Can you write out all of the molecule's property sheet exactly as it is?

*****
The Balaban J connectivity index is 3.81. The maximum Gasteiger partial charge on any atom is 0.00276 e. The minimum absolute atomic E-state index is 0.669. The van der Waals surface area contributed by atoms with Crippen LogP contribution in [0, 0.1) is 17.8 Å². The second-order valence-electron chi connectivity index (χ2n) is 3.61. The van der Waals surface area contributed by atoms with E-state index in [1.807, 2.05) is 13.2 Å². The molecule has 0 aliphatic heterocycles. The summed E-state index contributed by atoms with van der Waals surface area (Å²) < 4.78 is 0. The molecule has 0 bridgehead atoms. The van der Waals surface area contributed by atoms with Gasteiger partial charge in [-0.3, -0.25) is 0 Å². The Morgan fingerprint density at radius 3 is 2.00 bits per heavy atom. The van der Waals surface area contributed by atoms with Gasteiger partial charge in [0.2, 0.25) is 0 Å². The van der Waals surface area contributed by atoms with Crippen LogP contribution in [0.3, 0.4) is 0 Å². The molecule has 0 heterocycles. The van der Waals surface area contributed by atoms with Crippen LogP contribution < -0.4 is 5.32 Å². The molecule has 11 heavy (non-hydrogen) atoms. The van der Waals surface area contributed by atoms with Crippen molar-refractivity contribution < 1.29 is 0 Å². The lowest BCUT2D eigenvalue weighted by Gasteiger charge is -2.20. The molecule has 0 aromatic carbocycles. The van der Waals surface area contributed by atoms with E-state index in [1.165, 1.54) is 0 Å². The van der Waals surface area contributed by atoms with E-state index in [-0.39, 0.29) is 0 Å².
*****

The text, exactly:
The Balaban J connectivity index is 3.81. The maximum Gasteiger partial charge on any atom is 0.00276 e. The minimum absolute atomic E-state index is 0.669. The van der Waals surface area contributed by atoms with Crippen LogP contribution in [0, 0.1) is 17.8 Å². The second-order valence-electron chi connectivity index (χ2n) is 3.61. The van der Waals surface area contributed by atoms with E-state index in [1.807, 2.05) is 13.2 Å². The molecule has 0 aliphatic heterocycles. The summed E-state index contributed by atoms with van der Waals surface area (Å²) < 4.78 is 0. The molecule has 0 bridgehead atoms. The van der Waals surface area contributed by atoms with Gasteiger partial charge in [-0.3, -0.25) is 0 Å². The Morgan fingerprint density at radius 3 is 2.00 bits per heavy atom. The van der Waals surface area contributed by atoms with Gasteiger partial charge in [0.2, 0.25) is 0 Å². The van der Waals surface area contributed by atoms with Crippen LogP contribution in [0.3, 0.4) is 0 Å². The molecule has 0 heterocycles. The van der Waals surface area contributed by atoms with Crippen LogP contribution < -0.4 is 5.32 Å². The molecule has 11 heavy (non-hydrogen) atoms. The van der Waals surface area contributed by atoms with Crippen molar-refractivity contribution < 1.29 is 0 Å². The lowest BCUT2D eigenvalue weighted by Gasteiger charge is -2.20. The molecule has 0 aromatic carbocycles. The van der Waals surface area contributed by atoms with E-state index in [1.165, 1.54) is 0 Å². The van der Waals surface area contributed by atoms with E-state index in [-0.39, 0.29) is 0 Å².